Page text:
“While we were out there, he got a phone call from this guy, but he said he didn’t want to answer the phone because he didn’t want the job,” Duren said. “I asked, ‘Well, do you mind if I talk to him?’ I did, and as they say, the rest is history.”

That began one of the most legendary careers in Alabama high school band history.

Duren was at Mountain Brook Junior High School for five years and Mountain Brook High School for eight years to total 13 years.

That’s when Duren’s impact on Shelby County began. After serving MBHS, he took over as Pelham’s band director in February of 1987 where he served for the next 12 years.

Then, his baby came along.

In 1999, the opportunity to start a band program from scratch led Duren to the newly built Oak Mountain High School.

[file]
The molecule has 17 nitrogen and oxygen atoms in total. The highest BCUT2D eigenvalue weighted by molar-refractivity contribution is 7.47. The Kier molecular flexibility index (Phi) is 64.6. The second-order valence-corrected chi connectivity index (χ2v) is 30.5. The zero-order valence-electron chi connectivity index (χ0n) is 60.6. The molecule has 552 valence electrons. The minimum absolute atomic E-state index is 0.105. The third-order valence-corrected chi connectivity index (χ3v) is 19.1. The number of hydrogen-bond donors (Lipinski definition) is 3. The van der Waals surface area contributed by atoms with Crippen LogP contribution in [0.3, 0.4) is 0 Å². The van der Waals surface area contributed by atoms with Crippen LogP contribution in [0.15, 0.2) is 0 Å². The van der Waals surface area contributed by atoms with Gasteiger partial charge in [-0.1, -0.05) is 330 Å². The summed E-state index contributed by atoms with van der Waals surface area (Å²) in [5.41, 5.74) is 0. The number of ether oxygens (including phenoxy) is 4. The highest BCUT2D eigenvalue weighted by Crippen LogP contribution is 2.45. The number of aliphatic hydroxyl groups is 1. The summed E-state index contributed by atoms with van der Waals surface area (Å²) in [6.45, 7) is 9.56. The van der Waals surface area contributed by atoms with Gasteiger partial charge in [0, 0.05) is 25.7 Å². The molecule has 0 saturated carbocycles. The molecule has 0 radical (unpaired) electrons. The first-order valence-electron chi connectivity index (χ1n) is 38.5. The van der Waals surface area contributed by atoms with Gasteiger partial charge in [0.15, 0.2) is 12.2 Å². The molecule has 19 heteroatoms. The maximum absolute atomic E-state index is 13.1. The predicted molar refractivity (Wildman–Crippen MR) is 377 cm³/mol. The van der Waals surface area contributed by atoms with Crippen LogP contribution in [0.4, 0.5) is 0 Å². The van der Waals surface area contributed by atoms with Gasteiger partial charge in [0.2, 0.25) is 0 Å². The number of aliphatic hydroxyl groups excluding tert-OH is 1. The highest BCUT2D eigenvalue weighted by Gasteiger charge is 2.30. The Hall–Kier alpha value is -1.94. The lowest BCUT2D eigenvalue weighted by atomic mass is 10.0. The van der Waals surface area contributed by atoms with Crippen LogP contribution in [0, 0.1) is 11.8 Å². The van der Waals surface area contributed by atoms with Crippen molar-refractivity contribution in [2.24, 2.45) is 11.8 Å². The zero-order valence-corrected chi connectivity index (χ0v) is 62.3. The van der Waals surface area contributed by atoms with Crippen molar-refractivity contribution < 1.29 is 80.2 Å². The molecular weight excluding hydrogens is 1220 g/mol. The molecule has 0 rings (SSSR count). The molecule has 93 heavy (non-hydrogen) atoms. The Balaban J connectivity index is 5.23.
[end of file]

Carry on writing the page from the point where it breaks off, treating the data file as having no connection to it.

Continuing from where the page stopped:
““When (my wife) Sharon and I moved into our house back in ’81, our desire and prayer had been from day one that there would be a school close that I could teach. That’s what we had been looking for. After the Pelham experiment turned out so well, when they started talking about building (Oak Mountain) it just seemed like a logical fit,” Duren said. “It was an opportunity to start a program from scratch, put everything in place and just watch it grow.”

And it grew into one of the most prominent music programs in the state and across the country.

Oak Mountain went on to become a powerhouse in competitions and put on magical shows and concerts for the next 13 years until Duren decided to retire in 2012.

But despite all of the praise he got personally for his success and the praise each of his bands got, that’s not what it was about.

Every step of the way, it was about his love for the kids and that was evident in his saying, “Love the kids first and all else will fall into place.”

A lasting legacy